Unfortunately, while IC increased initial mental health evaluations, there was no significant increase in retention in specialty mental health services among veterans who screened positive for mental health problems. Collaborative Care models for the treatment of depression in primary care, such as the Translating Initiatives for Depression into Effective Solutions (TIDES) model43–45
, have demonstrated significant improvements in depression treatment completion rates in numerous randomized controlled trials46–50
. Central to TIDES is the “Care Manager,” typically a nurse supervised by a psychiatrist, who provides ongoing support for anti-depressant medication adherence in primary care and conducts clinical outcomes assessments to guide PCPs’ decision-making regarding mental health treatment43,51
Despite the efficacy of TIDES for older veterans with depression, collaborative care models may need to be modified to be most effective in OEF/OIF veterans. For example, younger and minority combat veterans with anxiety disorders may be reluctant to accept medication and may instead prefer psychotherapy50,52–54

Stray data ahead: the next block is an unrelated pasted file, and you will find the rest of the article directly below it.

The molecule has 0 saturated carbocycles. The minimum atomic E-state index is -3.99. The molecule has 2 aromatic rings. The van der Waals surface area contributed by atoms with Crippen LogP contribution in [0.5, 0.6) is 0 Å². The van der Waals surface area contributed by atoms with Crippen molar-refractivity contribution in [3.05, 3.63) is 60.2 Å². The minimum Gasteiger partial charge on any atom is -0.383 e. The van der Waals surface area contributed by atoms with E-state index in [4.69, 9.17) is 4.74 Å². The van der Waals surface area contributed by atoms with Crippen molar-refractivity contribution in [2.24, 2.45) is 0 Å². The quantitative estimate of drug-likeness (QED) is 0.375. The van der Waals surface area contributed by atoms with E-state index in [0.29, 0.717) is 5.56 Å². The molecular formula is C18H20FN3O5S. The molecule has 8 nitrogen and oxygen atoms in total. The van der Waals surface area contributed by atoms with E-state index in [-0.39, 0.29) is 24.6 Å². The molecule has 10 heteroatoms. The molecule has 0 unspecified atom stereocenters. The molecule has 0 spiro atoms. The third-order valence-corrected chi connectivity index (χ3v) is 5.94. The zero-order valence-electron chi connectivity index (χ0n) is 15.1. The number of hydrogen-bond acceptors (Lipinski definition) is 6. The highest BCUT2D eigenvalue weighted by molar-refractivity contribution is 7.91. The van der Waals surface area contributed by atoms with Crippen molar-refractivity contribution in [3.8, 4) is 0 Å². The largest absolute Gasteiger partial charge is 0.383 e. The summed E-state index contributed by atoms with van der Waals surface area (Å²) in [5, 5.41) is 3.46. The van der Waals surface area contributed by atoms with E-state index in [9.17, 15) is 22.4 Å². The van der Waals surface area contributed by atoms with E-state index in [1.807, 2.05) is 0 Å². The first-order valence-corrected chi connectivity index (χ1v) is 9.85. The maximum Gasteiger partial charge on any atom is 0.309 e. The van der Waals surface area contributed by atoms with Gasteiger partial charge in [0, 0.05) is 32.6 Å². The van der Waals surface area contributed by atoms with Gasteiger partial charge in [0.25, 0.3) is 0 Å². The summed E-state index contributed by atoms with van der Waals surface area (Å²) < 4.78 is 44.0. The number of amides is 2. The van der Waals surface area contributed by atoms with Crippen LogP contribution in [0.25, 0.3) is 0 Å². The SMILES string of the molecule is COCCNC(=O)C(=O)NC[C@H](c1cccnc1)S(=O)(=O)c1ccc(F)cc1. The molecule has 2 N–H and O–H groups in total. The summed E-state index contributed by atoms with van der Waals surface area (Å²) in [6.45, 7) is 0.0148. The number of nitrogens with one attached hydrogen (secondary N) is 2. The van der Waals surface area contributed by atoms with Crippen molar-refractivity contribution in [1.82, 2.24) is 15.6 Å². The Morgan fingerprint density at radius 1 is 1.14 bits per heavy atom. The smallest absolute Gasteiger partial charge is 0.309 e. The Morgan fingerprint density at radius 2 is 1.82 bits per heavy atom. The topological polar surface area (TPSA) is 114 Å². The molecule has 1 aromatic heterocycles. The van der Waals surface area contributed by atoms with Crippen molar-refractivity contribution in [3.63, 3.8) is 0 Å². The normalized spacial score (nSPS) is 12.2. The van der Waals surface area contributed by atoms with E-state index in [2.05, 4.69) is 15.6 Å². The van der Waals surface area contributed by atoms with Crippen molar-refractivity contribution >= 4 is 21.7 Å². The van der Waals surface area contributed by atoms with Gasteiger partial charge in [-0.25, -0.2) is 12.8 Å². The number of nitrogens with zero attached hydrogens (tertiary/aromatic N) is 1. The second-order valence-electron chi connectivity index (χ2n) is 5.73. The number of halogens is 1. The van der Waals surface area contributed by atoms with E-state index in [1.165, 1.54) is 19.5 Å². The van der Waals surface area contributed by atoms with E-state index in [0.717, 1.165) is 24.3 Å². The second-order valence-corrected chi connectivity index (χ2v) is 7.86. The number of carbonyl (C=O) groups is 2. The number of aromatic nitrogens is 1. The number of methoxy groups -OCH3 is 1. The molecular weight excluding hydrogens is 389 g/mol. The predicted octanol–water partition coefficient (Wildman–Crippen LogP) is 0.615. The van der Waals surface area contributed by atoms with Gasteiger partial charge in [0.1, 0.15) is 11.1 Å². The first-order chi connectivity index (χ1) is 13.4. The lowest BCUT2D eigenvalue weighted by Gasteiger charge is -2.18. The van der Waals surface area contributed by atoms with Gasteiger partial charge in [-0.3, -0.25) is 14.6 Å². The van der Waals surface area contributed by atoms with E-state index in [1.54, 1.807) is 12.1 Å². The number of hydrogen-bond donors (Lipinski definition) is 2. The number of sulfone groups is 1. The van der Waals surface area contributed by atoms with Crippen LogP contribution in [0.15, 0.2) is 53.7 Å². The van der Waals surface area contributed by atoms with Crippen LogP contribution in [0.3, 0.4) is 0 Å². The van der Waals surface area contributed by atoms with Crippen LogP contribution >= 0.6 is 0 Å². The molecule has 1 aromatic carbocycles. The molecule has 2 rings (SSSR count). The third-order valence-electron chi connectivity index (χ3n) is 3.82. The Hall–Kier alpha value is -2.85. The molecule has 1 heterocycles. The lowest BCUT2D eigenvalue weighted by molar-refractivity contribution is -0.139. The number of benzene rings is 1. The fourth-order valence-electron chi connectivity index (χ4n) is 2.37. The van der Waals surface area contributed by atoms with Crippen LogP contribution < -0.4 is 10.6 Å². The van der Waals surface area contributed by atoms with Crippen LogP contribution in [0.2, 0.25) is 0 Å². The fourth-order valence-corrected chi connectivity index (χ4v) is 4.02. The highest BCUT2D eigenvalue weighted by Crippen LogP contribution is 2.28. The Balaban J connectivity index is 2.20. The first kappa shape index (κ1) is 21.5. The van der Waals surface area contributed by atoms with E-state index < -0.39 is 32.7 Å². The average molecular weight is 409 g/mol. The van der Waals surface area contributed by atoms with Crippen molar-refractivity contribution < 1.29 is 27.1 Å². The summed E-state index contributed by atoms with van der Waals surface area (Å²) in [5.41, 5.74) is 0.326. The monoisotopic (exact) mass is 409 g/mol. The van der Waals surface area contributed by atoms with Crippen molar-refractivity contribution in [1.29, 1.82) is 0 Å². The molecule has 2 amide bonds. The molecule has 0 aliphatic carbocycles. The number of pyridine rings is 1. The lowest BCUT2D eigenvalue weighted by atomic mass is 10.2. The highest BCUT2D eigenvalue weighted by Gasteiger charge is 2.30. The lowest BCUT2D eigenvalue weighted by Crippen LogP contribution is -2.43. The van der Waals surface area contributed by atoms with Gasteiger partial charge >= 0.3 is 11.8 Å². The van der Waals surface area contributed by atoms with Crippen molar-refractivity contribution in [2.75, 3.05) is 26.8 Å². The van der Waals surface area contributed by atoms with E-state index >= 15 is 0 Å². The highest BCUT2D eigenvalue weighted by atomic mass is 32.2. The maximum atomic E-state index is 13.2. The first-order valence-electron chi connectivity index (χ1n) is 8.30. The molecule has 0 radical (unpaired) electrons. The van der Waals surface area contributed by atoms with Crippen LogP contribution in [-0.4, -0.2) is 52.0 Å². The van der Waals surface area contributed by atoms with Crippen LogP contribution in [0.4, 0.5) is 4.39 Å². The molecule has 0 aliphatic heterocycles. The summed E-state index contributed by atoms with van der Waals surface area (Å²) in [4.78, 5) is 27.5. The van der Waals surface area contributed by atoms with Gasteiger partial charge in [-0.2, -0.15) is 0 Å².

. Evidence-based psychotherapy for PTSD and other anxiety disorders is typically delivered in specialty mental health settings, but a recent study of OEF/OIF veterans with new PTSD diagnoses in VA healthcare showed that veterans’ failed to attend an adequate number of specialty mental health visits required for evidence-based PTSD treatment55
. The addition of a Care Manager to the IC Clinic to make reminder phone calls for specialty mental health visits could improve retention, yet funding this position through primary care has been challenging.